Maggie didn’t know where to turn. Now, the Citizen’s Advice Bureau and her MP are helping out.
Leicester West MP Liz Kendall says she is “appalled” by the case and has promised the family she will send “a strongly-worded letter” to Secretary of State Iain-Duncan Smith.
The real tragedy here, though, is that what happened to Chris and Maggie is not an isolated incident.
“I see it a lot,” said Margot Wood, the Macmillan welfare benefits case worker supervisor at Leicester’s CAB office.
“We investigate many complaints from people about Employment Support Allowance and the way it is administered.
“The Government is supposedly streamlining the benefits system, stripping away the bureaucracy and making it easier for both claimants and administrators.”
They haven’t, says Mrs Wood. “It’s a complicated, cumbersome system – and quite often, as you can see in this case, one part of the system doesn’t know what the other part is doing. And that leads to the kind of error we’ve seen here. It should never happen.”
It didn’t just happen to Chris and Maggie. It happened to Sarah, too.
Sarah is a single mum from Leicester. She lives in a safe house after she fled a violent relationship. We’ve agreed not to reveal her real identity.
A mother of a three-year-old child, Sarah recently gave birth to another daughter. Tragically, her baby died a few days later.
A grief-stricken Sarah received a letter, telling her to report for a meeting to help her find a job. The meeting was two days before her daughter’s funeral.
Still, she made it. She showed up. She sat in their office and answered their questions.
And then they wrote to her and said, because she managed to make it for the meeting, she was fit for work. Her Employment Support Allowance was cancelled.
Advisers at the CAB say it was a “cruel and heartless” decision and are helping Sarah to appeal against it.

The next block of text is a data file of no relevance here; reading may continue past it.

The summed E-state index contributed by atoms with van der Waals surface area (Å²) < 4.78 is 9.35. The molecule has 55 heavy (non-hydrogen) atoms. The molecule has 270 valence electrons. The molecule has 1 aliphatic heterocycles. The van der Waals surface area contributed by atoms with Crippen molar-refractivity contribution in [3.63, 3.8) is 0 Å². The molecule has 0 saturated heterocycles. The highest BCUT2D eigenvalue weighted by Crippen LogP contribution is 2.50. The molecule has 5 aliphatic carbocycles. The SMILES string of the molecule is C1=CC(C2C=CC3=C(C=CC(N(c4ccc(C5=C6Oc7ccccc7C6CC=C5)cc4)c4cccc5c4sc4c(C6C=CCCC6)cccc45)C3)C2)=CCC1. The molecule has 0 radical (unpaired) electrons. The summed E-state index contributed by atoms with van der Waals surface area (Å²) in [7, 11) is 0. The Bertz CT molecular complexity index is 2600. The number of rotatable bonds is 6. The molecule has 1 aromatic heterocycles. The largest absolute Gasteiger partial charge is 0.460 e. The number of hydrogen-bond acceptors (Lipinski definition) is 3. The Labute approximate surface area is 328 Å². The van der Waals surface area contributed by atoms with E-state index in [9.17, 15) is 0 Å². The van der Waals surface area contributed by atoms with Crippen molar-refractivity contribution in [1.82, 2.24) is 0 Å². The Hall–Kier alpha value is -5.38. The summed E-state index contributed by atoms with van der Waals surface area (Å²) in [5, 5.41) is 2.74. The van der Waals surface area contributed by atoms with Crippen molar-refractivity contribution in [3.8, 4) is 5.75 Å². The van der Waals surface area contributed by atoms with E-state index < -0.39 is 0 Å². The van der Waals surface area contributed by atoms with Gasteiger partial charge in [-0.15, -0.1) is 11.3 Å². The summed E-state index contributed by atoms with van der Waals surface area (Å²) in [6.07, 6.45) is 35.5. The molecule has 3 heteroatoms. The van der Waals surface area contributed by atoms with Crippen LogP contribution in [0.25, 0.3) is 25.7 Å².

So why is this happening?
You have to go back, back to October 2008, when Employment Support Allowance was introduced by Gordon Brown’s Labour Government.
The benefit replaced Incapacity Benefit and Income Support and was paid to disabled or long-term ill people who cannot work.
Initially, the benefit was paid only to new claimants. Under the coalition Government, a huge programme began to migrate existing claimants to the new system. It has led to many complaints, according to Leicester CAB’s Margot. “It takes up a lot of our time.
“The set up is very complicated, with various departments involved and a lot of bureaucracy.”
Inevitably, mistakes are being made – as was the case with Maggie and Chris.
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Try telling that to the 1.3 million part-timers who are desperate for full-time work, or the 600,000 temporary staff who want something permanent.
Or the workers forced to swallow below-inflation pay rises, even though their employers are sitting on piles of cash. Or those working at the one in 10 companies already planning a wage freeze this year.
And how about the millions left reeling by brutal benefit cuts? Are they feeling better off?
Yesterday’s 0.2% annual drop in wages was skewed by bonus payouts delayed until April 2013 to cash in on the Government’s cut in the top rate of tax to 45p.
A better measure – regular pay – is up just 0.6% in the past year, three times slower than the rise in living costs.
One reason wages are increasing so slowly is that so few people are moving jobs, partly because they’re spooked about jumping ship.
That’s hardly surprising as we’ve lumbered ourselves with a record £1.45trillion of personal debt.